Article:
Clinicians will undoubtedly become increasingly informed about the potential devices, and treatments, that are available to help manage their patients before the medical sales team have even had the opportunity to establish contact regarding their devices. As has been previously described, and increasingly evident, is the increasing number of tools that are available to clinicians to help support their decision making meaning the NEED for sales teams will decrease.
However, whilst there will be increased adoption of digital tools by clinicians, there will also be an increasing number of patients who themselves are becoming more informed about their health and about the medications, and devices, that are available to treat their underlying conditions. Expectations of healthcare and better outcomes will increase which will give suppliers the opportunity to help support their customer base with educational content, consumer insights, and evidence, to help keep them informed about their patient’s knowledge and expectations.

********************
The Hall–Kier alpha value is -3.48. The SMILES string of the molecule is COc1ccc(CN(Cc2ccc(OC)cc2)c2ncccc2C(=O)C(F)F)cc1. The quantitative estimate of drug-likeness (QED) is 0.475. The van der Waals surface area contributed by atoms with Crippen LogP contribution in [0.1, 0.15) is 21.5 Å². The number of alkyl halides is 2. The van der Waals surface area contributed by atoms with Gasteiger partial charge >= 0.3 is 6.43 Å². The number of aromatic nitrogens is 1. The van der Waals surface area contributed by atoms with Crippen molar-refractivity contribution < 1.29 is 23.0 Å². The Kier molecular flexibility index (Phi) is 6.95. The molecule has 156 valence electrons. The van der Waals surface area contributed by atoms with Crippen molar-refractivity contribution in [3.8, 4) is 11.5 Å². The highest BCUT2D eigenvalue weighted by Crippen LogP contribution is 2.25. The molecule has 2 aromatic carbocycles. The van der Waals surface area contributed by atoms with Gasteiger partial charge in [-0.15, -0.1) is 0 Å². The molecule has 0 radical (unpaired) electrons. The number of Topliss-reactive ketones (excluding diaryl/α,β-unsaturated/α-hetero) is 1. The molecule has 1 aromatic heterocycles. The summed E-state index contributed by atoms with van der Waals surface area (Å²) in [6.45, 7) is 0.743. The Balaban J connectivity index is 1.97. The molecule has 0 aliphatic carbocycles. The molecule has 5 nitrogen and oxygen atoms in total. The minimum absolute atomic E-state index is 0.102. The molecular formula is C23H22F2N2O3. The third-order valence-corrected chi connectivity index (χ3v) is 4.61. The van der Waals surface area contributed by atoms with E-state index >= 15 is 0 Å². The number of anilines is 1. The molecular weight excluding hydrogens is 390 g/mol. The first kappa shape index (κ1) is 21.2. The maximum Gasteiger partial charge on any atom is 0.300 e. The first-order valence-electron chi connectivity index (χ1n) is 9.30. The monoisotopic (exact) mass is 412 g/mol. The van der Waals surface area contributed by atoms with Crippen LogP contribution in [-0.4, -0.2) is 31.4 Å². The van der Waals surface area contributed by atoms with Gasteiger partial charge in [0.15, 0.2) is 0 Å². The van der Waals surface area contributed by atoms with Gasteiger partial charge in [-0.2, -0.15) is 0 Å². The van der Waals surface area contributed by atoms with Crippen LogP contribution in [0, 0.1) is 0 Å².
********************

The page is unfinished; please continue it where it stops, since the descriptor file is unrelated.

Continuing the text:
Healthcare suppliers can now engage with patients on social media to better understand their needs, whilst having the potential to use analytics to monitor chat rooms and patient communities which will help them to provide unique insights to provide real value to their customers. This will see a continued shift away from the traditional ‘features and benefits’ sales approach as suppliers move to take a more holistic approach to sales development.
The salesforce model will continue to evolve with a more customer centric model whereby suppliers will aggregate important content, using multiple channels, to ensure they remain relevant to their target market by providing them with the information they need to remain up to date and informed.
In addition to the changing tactics in approaching clinicians, there will be a shift in the approach that is taken with procurement teams, and finance managers. As cost pressures continue, and purchasing teams have an increasing role to play in the procurement of new equipment, there will be an increasing focus on the ‘cost in use’ or ‘total cost of ownership’ of medical devices. Suppliers will be challenged to provide evidence in support of the true costs of using their devices, rather than simply the unit price of equipment, which is often the approach taken by category managers within hospital departments at present.
How are you currently evolving your sales tactics, and marketing, to better serve your customers and stay ahead of the competition?